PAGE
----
Ant-Bee (Billy James) is a multi-instrumentalist and producer who is often revered for his forays into early mechanisms of progressive-pop and rock. Known for cutting-edge productions, featuring members of the Mothers of Invention, Captain Beefheart's Magic Band and Alice Copper's ensembles, Ant-Bee's first album since the 1997 release Lunar Music, depicts an ingenious mind on the loose. Hence, Electronic Church Muzik takes spirituality past the boundaries of common ideologies via nods to early psychedelic music and offbeat sidebars that yield rewarding results, spanning an abundance of opposing angles, unanticipated detours, witty stylizations and harmonious theme-building jaunts.
The program teems with oddball movements and surrealistic pop. On "Living," guitarist Michael Bruce (Alice Cooper) dishes out crunching hard-rock chords for a trip down memory lane, sparking notions of late '60s San Francisco. Here, Ant-Bee's layered vocals summon a trippy afternoon in Haight-Ashbury. Moreover, a good portion of these works are devised with memorable hooks and quirky interludes. Ant-Bee uses the ancient, but beloved, mellotron to great effect and at times, elicits imagery of the fabled British Canterbury progressive-rock climate.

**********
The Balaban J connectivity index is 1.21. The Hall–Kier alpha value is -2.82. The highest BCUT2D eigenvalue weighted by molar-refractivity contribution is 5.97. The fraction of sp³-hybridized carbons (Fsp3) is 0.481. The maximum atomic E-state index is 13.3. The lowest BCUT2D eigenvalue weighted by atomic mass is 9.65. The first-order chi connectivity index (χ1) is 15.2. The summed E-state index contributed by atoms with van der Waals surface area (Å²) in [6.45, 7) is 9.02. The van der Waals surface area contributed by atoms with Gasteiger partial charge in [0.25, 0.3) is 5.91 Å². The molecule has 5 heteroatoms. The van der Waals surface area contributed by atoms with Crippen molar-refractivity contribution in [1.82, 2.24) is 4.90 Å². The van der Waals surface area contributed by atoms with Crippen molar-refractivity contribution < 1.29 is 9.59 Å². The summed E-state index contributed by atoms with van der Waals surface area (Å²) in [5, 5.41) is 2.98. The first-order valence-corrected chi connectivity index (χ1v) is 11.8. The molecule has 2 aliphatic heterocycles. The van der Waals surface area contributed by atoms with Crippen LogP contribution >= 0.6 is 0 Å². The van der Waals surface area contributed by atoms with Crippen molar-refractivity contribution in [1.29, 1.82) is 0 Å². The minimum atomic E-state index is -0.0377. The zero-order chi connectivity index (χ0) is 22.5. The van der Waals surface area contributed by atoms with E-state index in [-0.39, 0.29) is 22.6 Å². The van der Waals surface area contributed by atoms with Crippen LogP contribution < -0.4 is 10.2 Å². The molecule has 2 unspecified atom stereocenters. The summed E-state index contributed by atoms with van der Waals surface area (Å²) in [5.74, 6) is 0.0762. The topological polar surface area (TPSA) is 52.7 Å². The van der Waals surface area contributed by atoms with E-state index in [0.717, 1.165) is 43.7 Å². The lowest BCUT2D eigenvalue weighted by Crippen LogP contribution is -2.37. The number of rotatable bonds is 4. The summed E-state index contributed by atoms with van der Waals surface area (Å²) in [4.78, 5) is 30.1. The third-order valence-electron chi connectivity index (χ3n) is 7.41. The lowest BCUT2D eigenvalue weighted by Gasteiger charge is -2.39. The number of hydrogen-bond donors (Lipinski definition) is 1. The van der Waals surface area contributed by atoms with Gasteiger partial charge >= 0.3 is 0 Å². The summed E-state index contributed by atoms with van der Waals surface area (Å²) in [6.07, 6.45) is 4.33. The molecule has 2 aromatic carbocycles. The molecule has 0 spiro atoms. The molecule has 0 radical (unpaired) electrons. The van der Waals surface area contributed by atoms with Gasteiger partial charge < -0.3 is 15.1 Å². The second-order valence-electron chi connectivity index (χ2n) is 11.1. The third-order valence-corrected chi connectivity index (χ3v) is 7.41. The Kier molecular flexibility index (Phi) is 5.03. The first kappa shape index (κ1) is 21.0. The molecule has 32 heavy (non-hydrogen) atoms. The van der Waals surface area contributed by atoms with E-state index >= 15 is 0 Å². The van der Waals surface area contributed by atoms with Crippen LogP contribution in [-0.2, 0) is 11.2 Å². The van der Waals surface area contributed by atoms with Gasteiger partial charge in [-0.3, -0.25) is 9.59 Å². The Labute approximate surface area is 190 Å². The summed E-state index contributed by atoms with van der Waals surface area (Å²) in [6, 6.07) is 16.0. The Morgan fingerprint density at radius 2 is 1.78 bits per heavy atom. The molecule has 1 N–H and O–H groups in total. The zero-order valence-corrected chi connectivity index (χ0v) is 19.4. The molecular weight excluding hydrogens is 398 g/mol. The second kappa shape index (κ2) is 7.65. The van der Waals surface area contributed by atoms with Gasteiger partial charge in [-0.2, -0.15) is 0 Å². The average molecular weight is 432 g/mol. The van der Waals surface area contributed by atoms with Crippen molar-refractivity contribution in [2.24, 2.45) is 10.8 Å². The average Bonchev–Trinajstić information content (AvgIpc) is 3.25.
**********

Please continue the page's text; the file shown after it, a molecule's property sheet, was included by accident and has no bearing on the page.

Indeed, these 22 tracks impart a compelling storyline, brimming with captivating and uncanny inferences to religion via choral vocals and uncanny treatments. Whether its guitarist Zoot Horn Rollo's (Captain Beefheart) acoustic Delta blues voicings or ethereal settings that parallel early King Crimson or Jade Warrior, the diversity and persuasiveness of it all, tenders a cavalcade of mind-bending frameworks.
Ant-Bee dissects dreamy segments with odd soundscapes, and morphs a sanctified rendition of electronica amid tape manipulations and choral reconstructions during "The Light." Legendary guitarist Jan Akkerman (Focus) turns in a virtuoso acoustic guitar performance on "Mannah," where he fuses classical music with jazz improvisation and bluesy riffs, keenly augmented by Ant-Bee's mellotron and percussion accents.
Other regions of sound and scope present sitar-driven pop-rock, sparking remembrances of sitar god Ravi Shankar's entrance onto the pop scene back in the '60s and '70s. And on "Don't You Ever Learn," vocalist Napoleon Murphy Brock (Mothers of Invention) delves into soul-pop, interspersed with ex-Zappa alumni, saxophonist Bunk Gardner, keyboardist Don Preston, and Moogy Klingman (Todd Rundgren's Utopia) assisting with a few cosmic burnouts along the way.
Ant-Bee enlivens years gone by with a nouveau slant, where metaphysical aspects, religion, and wily theme deconstructions align for a near flawless brew of highly entertaining form factors. In the days of rehashes, artist tributes and reunion bands, Ant-Bee resides within the upper echelon of modern day rock-based pioneers.